Scenes of starvation and death greeted tourists who signed up for horse riding on the beach while enjoying their holiday in Sabah, Malaysia.
The tourists had visited the Melinsung ranch located 20 mins South of Kota Kinabalu to sign up for the activity. What they found left them sickened. Starving and weak horses, some unable to stand, were kept in dirty paddocks and stables in and around the ranch. The horses had skin diseases, open wounds and infected sores, and there were reports of many dead and dying horses.
The tourists reported the distressing scenes to the World Society for the Protection of Animals (WSPA) in June 2007. Photos of the sick animals, posted on a forum in New Zealand, also reached WSPA, which quickly contacted its member society, the Society for the Prevention of Cruelty to Animals (SPCA), Selangor, based in Kuala Lumpur, Malaysia to pressure the authorities to do something about the situation.
The SPCA reported the problem to the Department of Veterinary Services (DVS) in Sabah through the central DVS in Kuala Lumpur. The DVS enforces Malaysias animal protection law, and visited the horrific site in June 2007 (and a follow up visit January 2008), and decided it would simply monitor the case and work with the owner to improve the conditions of the horses. The owner of the Ranch is Datuk Abdul Ghani Rashid, ex-Mayor of Kota Kinabalu. When the DVS visited the ranch in June there were 70 horses. Now latest reports from SPCA Representative Sue Quek, state that There are only around 30 left and animals are still suffering and dying.
The SPCA was hoping the horses would be confiscated, and offered its help. But now SPCA officers say theyre devastated nothing appears to have been done, and the animals were apparently being offered for sale.
SPCA has urged DVS Sabah to act quickly to alleviate the suffering of the pitiful horses and push for prosecution, says Christine Chin, SPCA Selangor Chairman.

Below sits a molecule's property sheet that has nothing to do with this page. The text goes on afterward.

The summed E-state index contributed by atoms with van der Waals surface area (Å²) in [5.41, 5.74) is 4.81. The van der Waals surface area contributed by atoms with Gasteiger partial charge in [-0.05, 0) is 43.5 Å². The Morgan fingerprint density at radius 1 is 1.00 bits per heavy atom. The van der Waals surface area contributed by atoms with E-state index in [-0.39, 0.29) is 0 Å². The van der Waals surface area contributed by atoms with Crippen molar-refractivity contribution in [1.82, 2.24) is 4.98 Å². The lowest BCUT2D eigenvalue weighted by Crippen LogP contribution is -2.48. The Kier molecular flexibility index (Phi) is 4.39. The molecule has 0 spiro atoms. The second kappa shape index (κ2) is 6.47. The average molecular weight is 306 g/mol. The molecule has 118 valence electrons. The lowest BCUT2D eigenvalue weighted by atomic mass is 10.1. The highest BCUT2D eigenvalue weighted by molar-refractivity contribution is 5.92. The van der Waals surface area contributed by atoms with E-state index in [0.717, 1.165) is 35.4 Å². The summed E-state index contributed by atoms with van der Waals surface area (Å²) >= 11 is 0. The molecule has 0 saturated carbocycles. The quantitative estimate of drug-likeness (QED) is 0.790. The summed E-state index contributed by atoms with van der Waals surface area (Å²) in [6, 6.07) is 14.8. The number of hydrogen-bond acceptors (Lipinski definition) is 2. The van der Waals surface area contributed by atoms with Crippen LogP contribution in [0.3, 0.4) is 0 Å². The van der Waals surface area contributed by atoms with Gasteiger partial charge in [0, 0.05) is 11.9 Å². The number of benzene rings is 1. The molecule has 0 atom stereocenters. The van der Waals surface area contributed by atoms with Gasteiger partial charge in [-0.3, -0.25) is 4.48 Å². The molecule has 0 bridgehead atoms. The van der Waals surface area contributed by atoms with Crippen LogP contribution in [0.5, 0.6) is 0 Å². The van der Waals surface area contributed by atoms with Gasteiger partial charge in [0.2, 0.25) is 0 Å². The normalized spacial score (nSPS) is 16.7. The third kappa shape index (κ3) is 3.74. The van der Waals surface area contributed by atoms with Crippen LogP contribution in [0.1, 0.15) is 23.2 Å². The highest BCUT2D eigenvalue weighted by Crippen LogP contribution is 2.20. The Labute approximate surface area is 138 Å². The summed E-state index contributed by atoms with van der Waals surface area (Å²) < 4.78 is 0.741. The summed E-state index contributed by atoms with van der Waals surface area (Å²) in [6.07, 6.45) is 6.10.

Sue Quek said: “The DVS has the power to confiscate animals from owners and to prosecute for animal cruelty under the CRUELTY TO ANIMALS (PREVENTION) ORDINANCE (Sabah Cap.31) 1968 law that says it is an offence to cause ‘unnecessary suffering’ to animals. In July 2007, the SPCA stood by with resources and skills to save these horses and rehabilitate them and send them on to loving caring homes. But our offer was not taken up.”
We heard in January 2008 that the horses were in a worse condition, more were dead and others that couldnt stand were being sold for meat. We believe the DVS provided feed for the horses but it appears very little improvement in their condition has been achieved, says Dawn Peacock, Member Society Manager for WSPA.
We have heard that DVS Putrajaya visited the ranch recently and that DVS Sabah are in the process of removing the horses, but we have not received official confirmation from them. We hope that DVS Sabah will act to confiscate the remaining horses quickly, to prevent more horses from suffering and death any more delays in action would result in a tragic loss of innocent lives. We certainly hope that DVS will prosecute the owner of the Ranch for causing unnecessary suffering. continues Quek.
This case once again highlights the SPCAs campaign to increase the penalty for persons found guilty of animal cruelty. The Animals Act 1953 states that a person guilty of causing unnecessary suffering to an animals will be fined RM200.00 or sent to prison for six months or both.
A fine of RM 200, whilst princely in the 1950s when the law was introduced, is paltry by todays standards and is not a deterrent, even if it was charged for each animal in a case such as this. We have been lobbying the Government to increase the fine and jail sentence, and also impose lifetime-bans on pet ownership for persons found guilty of animal abuse, Chin added.